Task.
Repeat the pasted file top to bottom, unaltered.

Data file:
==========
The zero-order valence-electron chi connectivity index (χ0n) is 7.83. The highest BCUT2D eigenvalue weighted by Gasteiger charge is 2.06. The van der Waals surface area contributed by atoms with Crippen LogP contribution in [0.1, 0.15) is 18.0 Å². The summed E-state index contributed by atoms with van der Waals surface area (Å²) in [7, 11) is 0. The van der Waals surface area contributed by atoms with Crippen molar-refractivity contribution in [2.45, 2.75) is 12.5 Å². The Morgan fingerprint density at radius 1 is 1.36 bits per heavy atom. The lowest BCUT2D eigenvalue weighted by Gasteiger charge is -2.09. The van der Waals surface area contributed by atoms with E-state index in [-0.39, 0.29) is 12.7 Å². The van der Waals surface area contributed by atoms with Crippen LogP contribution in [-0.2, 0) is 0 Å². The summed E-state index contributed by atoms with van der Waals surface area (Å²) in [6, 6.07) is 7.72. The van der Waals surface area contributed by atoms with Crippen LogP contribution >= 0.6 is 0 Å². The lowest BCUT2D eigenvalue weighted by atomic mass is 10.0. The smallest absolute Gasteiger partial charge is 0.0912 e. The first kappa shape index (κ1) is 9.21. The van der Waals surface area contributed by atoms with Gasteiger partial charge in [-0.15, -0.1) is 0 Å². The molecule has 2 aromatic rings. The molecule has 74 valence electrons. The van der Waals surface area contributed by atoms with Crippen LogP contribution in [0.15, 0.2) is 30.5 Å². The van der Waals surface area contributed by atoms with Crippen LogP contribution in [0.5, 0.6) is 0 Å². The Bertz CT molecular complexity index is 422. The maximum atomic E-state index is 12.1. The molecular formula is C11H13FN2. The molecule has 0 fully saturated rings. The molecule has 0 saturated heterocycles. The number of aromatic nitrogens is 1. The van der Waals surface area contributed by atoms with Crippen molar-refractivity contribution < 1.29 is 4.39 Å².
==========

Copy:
The zero-order valence-electron chi connectivity index (χ0n) is 7.83. The highest BCUT2D eigenvalue weighted by Gasteiger charge is 2.06. The van der Waals surface area contributed by atoms with Crippen LogP contribution in [0.1, 0.15) is 18.0 Å². The summed E-state index contributed by atoms with van der Waals surface area (Å²) in [7, 11) is 0. The van der Waals surface area contributed by atoms with Crippen molar-refractivity contribution in [2.45, 2.75) is 12.5 Å². The Morgan fingerprint density at radius 1 is 1.36 bits per heavy atom. The lowest BCUT2D eigenvalue weighted by Gasteiger charge is -2.09. The van der Waals surface area contributed by atoms with E-state index in [-0.39, 0.29) is 12.7 Å². The van der Waals surface area contributed by atoms with Crippen LogP contribution in [-0.2, 0) is 0 Å². The summed E-state index contributed by atoms with van der Waals surface area (Å²) in [6, 6.07) is 7.72. The van der Waals surface area contributed by atoms with Crippen LogP contribution >= 0.6 is 0 Å². The lowest BCUT2D eigenvalue weighted by atomic mass is 10.0. The smallest absolute Gasteiger partial charge is 0.0912 e. The first kappa shape index (κ1) is 9.21. The van der Waals surface area contributed by atoms with Gasteiger partial charge in [-0.15, -0.1) is 0 Å². The molecule has 2 aromatic rings. The molecule has 74 valence electrons. The van der Waals surface area contributed by atoms with Crippen LogP contribution in [0.15, 0.2) is 30.5 Å². The van der Waals surface area contributed by atoms with Crippen LogP contribution in [0.5, 0.6) is 0 Å². The Bertz CT molecular complexity index is 422. The maximum atomic E-state index is 12.1. The molecular formula is C11H13FN2. The molecule has 0 fully saturated rings. The molecule has 0 saturated heterocycles. The number of aromatic nitrogens is 1. The van der Waals surface area contributed by atoms with Crippen molar-refractivity contribution < 1.29 is 4.39 Å².